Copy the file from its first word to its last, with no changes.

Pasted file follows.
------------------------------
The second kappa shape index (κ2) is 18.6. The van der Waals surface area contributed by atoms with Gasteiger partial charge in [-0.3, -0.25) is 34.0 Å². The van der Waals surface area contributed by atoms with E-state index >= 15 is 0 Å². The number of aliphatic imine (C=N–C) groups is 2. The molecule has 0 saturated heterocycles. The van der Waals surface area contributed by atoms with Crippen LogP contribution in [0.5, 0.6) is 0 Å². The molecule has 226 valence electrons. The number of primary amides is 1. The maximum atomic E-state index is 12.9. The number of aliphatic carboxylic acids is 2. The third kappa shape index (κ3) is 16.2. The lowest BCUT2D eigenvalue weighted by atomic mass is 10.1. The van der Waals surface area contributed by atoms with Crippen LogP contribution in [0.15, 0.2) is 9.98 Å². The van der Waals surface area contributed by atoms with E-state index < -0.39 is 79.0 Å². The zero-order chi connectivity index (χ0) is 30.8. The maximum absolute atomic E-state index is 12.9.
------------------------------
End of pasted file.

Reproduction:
The second kappa shape index (κ2) is 18.6. The van der Waals surface area contributed by atoms with Gasteiger partial charge in [-0.3, -0.25) is 34.0 Å². The van der Waals surface area contributed by atoms with E-state index >= 15 is 0 Å². The number of aliphatic imine (C=N–C) groups is 2. The molecule has 0 saturated heterocycles. The van der Waals surface area contributed by atoms with Crippen LogP contribution in [0.5, 0.6) is 0 Å². The molecule has 226 valence electrons. The number of primary amides is 1. The maximum atomic E-state index is 12.9. The number of aliphatic carboxylic acids is 2. The third kappa shape index (κ3) is 16.2. The lowest BCUT2D eigenvalue weighted by atomic mass is 10.1. The van der Waals surface area contributed by atoms with Crippen LogP contribution in [0.15, 0.2) is 9.98 Å². The van der Waals surface area contributed by atoms with E-state index < -0.39 is 79.0 Å². The zero-order chi connectivity index (χ0) is 30.8. The maximum absolute atomic E-state index is 12.9.